Maternal fever and/or chorioamnionitis at term are associated with an increased prevalence of adverse neurobehavioral outcomes in exposed offspring. Since the mechanisms of such injury are currently unknown, the objectives of this study were to elucidate whether intrauterine inflammation at term results in fetal brain injury. Specifically, we assessed brain injury by investigating the cytokine response, white matter damage, and neuronal injury and viability. A mouse model of intrauterine inflammation at term was utilized by injecting lipopolysaccharide (LPS), or normal saline into uterine horn. Compared to saline-exposed, LPS-exposed fetal brains had significantly increased IL-1β and IL-6 messenger RNA (mRNA) expression (P <.05 for both) and IL-6 protein levels by enzyme-linked immunosorbent assay (ELISA; P < 0.05). Fetal neurons were affected by the intrauterine and fetal brain inflammation, as demonstrated by significantly decreased microtubule-associated protein 2 (MAP2) mRNA expression and a decrease in immunocytochemical staining (a marker of neuronal cytoskeleton development; P <.05), altered neuronal morphology (P < 0.05), and delayed neurotoxicity (P <.05). These fetal neuronal changes occurred without overt changes in white matter damage markers. Marker of astrocyte development and astrogliosis (glial fibrillary acidic protein [GFAP]) did not show an increase; pro-oligodendrocyte marker (PLP1/DM20) was not significantly changed (P >.05). These studies may provide a critical mechanism for the observed long-term adverse neurobehavioral outcomes after exposure to chorioamnionitis at term.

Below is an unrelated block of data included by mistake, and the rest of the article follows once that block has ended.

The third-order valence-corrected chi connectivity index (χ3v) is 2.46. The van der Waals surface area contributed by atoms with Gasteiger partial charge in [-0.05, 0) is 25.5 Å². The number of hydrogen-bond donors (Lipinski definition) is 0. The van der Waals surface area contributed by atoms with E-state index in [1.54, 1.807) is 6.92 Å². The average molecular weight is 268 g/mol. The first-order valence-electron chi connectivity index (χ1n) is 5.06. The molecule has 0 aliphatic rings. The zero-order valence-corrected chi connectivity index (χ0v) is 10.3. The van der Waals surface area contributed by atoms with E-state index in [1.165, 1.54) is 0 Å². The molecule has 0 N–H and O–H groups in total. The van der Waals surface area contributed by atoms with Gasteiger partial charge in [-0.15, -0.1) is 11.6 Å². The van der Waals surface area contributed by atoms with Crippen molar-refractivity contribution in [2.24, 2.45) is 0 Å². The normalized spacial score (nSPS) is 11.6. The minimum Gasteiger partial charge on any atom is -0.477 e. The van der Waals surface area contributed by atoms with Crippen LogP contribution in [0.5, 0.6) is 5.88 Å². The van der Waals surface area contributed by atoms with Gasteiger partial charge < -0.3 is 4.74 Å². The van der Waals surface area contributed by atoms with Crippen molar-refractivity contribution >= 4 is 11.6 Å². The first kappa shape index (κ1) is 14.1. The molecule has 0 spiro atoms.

- delayed neurotoxicity
- mouse model of intrauterine inflammation
- neuronal injury
ASJC Scopus subject areas
- Obstetrics and Gynecology